Saving Private Ryan (1998)
Since its release in 1998, Steven Spielberg’s D-Day drama Saving Private Ryan has become hugely influential: everything, from the opening sequence of Gladiator (“Saving Marcus Aurelius”) to the marvellous 10-hour TV series Band of Brothers, has been made in its shadow. There have been many previous attempts to recreate the D-Day landings on screen (notably, the epic The Longest Day), but thanks to Spielberg’s freewheeling hand-held camerawork, Ryan was the first time an audience really felt like they were there, storming up Omaha Beach in the face of withering enemy fire.
fter the indelible opening sequence, however, the film is not without problems. The story, though based on an American Civil War incident, feels like it was concocted simply to fuel Spielberg’s sentimental streak. In standard Hollywood fashion the Germans remain a faceless foe (with the exception of one charmless character who turns out to be both a coward and a turncoat); and the Tom Hanks-led platoon consists of far too many stereotypes: the doughty Sergeant; the thick-necked Private; the Southern man religious sniper; the cowardly Corporal. Matt Damon seems improbably clean-cut as the titular Private in need of rescue (though that may well be the point); and why do they all run straight up that hill towards an enemy machine gun post anyway? Some non-US critics have complained that Ryan portrays only the American D-Day experience, but it is an American film made and financed by Americans after all. Accepting both its relatively narrow remit and its lachrymose inclinations, Saving Private Ryan deserves its place in the pantheon of great war pictures. –Mark Walker. Click here to read the original article.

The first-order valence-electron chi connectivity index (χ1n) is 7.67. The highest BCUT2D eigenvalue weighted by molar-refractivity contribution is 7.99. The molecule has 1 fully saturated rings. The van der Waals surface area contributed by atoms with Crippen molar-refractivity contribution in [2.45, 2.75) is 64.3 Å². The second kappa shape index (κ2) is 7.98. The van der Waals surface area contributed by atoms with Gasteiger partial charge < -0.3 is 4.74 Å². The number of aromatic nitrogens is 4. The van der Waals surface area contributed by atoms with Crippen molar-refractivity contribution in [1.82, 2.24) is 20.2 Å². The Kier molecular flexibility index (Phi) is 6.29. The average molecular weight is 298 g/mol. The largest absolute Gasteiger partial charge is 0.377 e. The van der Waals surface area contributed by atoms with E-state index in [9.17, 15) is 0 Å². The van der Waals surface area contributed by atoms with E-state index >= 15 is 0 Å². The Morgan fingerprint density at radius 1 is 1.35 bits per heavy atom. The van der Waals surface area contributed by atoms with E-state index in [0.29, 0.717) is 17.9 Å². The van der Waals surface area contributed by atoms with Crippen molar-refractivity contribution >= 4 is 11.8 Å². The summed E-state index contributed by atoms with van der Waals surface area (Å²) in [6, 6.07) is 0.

My Little Empire Review
Saving Private Ryan is one of the best war movies of our time. When this was shown in cinemas first, it was shown to ex World War 2 vets. Within the first 30 minutes of the movie there was not a dry eye in the house because it was so real. That is the measure of this movie. Its hard hitting, brutally honest and very real. The story starts with the d-day landing when a small group of men are asked to go and save Private Ryan from being shot and killed because 3 of his brothers were also kill on d-day. It sounds a little like a remake of “The Fighting o’Sullivan’s” with a similar story but this is a whole lot better. Tom Hanks plays one of the main parts and is great in this movie. The first 30 minutes is worth watching with the volume turned up very loud.
Saving Private Ryan Trailer